David Thomas Broughton gig - 24/01/09

2017 January 31
by ghostnote101

davidthomasbroughton

Experimental folk artist, David Thomas Broughton, delivered an electronic masterpiece performance last weekend. Lucy Lovell was there, in this most unusual choice of music venue.

The taxi driver looks at us blankly.

“St. Margret’s Church?”

He has obviously never heard of the place, and I wonder if this gig was something I dreamt up in my head. 

“Its on Whalley Road…I think.”

“Ok…”

I can see his expression in the mirror, and it doesn’t fill me with confidence. Hesitantly, he pulls away, and takes us to a quiet part of southern Manchester. We eventually discover a peaceful, and somewhat decaying church sat on the corner. I’m still unsure; I don’t really want to get out of the taxi, let alone pay him. But as we get out and walk down the overgrown path, to my relief, I can hear bass creeping through the wooden doorway.

St Margret’s, normally a peaceful place of worship, has been temporarily renovated with a bar, about 200 twenty-somethings, and a line up of experimental/ambient/folk performers.

The set opens with New York based Sam Amidon, whose roots American folk singing is juxtaposed by the ambient technological noise played by Thomas Bartlett. A beautiful combination, if slightly surreal. I sit with a beer, watching Amidon stand and sing hymns (ironically?) in a pitch-perfect American drawl. A sizeable crucifix hangs from the arched ceiling above. Is this blasphemous? I wonder what the Rev would make of it.

Doveman is next to take the pulpit, a band consisting of…hmm…Sam Amidon and Thomas Bartlett, only this is Thomas’ time to shine.  Unfortunately, his lyrics begin to grate on me: open your set by singing about ‘lovers in honey’ and I’m back at the bar. I will not dispute however that in terms of melody and electronics, Bartlett is a musical genius. He controls his keyboard like a third arm, and just has one of those faces: he clearly knows things about music that would induce hallucinations if recited to me.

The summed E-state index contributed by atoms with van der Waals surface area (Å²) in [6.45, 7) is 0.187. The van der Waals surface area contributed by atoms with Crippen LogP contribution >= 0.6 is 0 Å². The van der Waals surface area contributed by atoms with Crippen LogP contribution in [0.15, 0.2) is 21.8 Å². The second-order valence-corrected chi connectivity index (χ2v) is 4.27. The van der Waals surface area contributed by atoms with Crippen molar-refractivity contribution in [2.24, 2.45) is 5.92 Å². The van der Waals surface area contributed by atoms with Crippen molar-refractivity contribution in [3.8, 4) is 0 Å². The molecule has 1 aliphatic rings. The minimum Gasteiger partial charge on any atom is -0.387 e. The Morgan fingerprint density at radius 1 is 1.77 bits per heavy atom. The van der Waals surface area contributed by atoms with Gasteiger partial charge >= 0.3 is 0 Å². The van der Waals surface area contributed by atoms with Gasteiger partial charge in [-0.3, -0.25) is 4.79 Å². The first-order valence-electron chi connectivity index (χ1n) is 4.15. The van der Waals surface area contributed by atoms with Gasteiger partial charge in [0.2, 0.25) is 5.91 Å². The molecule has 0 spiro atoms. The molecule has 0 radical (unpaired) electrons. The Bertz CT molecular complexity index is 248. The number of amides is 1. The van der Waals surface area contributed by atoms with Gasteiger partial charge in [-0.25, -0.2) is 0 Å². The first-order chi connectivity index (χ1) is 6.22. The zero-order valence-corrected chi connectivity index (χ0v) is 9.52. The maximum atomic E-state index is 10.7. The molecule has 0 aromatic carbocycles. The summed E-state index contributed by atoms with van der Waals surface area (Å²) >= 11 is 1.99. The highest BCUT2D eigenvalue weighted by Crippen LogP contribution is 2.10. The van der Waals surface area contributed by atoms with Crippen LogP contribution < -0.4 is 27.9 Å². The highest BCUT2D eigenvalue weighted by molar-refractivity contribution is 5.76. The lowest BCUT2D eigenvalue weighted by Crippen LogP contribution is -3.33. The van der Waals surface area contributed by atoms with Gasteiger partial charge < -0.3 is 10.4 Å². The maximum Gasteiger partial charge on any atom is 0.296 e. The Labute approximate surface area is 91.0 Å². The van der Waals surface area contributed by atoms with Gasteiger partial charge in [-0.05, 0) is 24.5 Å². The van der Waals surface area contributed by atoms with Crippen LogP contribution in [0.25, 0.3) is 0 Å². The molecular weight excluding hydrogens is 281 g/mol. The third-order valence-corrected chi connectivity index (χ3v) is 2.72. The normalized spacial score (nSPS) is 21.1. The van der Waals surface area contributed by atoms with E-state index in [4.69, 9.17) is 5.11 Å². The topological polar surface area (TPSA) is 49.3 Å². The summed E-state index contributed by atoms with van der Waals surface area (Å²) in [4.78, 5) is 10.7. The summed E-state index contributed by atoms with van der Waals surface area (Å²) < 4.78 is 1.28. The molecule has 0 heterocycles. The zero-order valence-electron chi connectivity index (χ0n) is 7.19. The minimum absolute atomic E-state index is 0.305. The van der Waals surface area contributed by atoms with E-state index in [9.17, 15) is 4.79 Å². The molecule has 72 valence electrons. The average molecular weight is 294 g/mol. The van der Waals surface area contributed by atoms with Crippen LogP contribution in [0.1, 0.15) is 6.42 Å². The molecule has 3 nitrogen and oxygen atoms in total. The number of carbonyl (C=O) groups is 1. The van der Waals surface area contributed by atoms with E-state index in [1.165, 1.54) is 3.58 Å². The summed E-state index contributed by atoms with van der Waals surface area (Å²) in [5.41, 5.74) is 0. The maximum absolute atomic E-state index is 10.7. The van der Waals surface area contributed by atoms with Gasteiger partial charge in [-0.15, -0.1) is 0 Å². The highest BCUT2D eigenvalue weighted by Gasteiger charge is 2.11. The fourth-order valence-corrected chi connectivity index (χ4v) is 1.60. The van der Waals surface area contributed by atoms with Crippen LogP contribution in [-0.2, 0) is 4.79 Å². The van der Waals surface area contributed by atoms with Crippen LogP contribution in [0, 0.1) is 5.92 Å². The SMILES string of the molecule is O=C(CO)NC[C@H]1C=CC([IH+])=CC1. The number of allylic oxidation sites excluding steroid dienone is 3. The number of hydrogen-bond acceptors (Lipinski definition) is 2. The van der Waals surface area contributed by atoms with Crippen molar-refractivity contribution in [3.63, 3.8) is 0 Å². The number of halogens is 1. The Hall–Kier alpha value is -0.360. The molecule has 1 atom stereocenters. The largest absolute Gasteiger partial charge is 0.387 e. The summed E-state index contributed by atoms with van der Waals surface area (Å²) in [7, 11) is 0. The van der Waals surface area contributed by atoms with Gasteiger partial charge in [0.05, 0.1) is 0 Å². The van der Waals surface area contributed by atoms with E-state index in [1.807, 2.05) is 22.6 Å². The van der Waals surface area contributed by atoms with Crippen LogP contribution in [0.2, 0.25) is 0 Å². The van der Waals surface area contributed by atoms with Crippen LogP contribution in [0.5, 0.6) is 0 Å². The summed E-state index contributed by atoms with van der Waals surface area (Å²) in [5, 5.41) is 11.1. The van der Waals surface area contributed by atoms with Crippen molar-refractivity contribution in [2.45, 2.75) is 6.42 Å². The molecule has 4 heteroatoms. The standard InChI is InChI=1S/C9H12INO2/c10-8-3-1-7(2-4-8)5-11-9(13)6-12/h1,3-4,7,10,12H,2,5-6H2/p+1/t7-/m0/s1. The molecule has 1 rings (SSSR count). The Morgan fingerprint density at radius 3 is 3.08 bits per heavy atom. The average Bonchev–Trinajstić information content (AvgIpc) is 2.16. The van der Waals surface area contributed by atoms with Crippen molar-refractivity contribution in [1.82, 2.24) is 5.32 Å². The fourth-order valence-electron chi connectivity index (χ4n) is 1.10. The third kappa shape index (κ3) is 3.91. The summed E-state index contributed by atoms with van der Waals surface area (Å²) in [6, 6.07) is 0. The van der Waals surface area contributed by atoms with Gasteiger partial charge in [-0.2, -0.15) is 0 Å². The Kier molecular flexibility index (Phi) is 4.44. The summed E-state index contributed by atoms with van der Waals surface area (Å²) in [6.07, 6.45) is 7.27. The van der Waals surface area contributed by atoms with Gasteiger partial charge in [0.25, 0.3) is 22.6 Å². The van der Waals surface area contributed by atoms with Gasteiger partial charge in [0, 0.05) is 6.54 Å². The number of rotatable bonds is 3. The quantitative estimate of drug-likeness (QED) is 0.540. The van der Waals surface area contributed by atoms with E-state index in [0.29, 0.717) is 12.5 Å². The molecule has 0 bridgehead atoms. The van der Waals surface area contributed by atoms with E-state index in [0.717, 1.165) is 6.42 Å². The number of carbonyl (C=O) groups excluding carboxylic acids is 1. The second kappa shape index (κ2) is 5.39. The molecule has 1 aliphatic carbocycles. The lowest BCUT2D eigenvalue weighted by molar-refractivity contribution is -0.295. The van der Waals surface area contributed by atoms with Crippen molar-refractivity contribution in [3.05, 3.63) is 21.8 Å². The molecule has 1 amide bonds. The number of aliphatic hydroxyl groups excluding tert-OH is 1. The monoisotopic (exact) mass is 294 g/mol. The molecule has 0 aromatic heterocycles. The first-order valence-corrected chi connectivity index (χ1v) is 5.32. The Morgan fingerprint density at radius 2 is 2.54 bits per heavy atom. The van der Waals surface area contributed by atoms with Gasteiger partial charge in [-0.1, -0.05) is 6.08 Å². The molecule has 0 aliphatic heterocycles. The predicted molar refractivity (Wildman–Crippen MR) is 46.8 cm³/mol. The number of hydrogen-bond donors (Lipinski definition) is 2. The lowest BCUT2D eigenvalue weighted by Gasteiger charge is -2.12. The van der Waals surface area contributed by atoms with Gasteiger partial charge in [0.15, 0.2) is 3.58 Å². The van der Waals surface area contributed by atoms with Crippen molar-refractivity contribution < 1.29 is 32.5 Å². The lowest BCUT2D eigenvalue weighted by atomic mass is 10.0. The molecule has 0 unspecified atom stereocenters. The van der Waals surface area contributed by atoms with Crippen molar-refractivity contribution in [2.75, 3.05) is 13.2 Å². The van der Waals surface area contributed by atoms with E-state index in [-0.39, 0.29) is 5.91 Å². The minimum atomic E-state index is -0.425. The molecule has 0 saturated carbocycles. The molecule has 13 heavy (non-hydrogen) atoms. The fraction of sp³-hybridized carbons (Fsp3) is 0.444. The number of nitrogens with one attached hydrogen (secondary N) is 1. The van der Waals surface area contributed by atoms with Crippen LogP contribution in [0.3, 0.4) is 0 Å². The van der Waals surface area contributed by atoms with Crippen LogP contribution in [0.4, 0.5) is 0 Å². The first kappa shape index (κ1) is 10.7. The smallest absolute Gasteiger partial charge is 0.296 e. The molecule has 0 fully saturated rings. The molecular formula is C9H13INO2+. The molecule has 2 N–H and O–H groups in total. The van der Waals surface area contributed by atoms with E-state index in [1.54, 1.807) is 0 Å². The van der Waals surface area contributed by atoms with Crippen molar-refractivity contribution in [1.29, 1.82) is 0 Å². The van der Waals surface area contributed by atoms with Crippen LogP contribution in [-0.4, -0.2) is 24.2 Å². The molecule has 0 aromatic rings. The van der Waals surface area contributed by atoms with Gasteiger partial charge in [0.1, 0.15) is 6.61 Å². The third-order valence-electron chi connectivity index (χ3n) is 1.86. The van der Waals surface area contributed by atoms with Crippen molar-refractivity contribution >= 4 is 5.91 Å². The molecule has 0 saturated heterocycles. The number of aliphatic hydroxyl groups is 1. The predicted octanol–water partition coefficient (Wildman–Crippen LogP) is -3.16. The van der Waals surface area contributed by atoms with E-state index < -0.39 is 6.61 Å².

David Thomas Broughton starts slowly. Lit up red and yellow, and casting shadows up the stone church walls, he begins to play fragments of songs. I hear the first line of ‘Ambiguity’ before he gets restless and plays something else. He layers spontaneous riffs on a loop pedal before standing up, letting his guitar crash to the floor, and proceeds to hit the mic stand with a stick.

Loops of noise are still playing as he paces back and forth, returning to his amp where he crouches, producing the most ear-piercing feedback. This he loops too, leaving it to reverberate around the room, as his deep and calming lyrics rise over chaotic noise. He calls Thomas Bartlett to the front for back-up on the piano, and together they improvise progressions that compliment the distorted noise behind them. David leaves the mic stand and weaves through the crowd, some sat on pews, some on the floor, singing as he walks. As he passes me, I can’t believe such a powerful voice could come out of this gentle-looking man. He runs back to the stage and starts playing the drum kit next to the piano. You can see he’s lost in the music now; the melancholy is transformed into all out performance as he shouts:

“Shit! God damn!

Get off your ass and Jam!”

…Over and over. The whole audience is laughing and grooving. Broughton calls up Sam Amidon who commences, not to pick up an instrument, but to perform press-ups in the aisles. Not something you expect from a folk singer, but he receives a well-earned applause from the crowd. Meanwhile Broughton is exploring the church and finds his was up to the sermon stand. Singing across the piano and feedback, he preaches his songs over the audience while looking pensively at the bible.

This gig was by far the most impulsive and inspiring I have witnessed. The choral aspects of Broughton’s singing played off the church setting beautifully, and to see both the support and headliner combining so flawlessly was incredible. I urge anyone to see these acts. Pure talent shone through; a totally organic show where songs progressed naturally from one to the next. The venue for this was literally a blessing, one of the only times I have enjoyed sitting through church.

Lucy Lovell

One Response leave one →
  1. 2017 March 12

    I love your taxi blog and had to comment, all the best.

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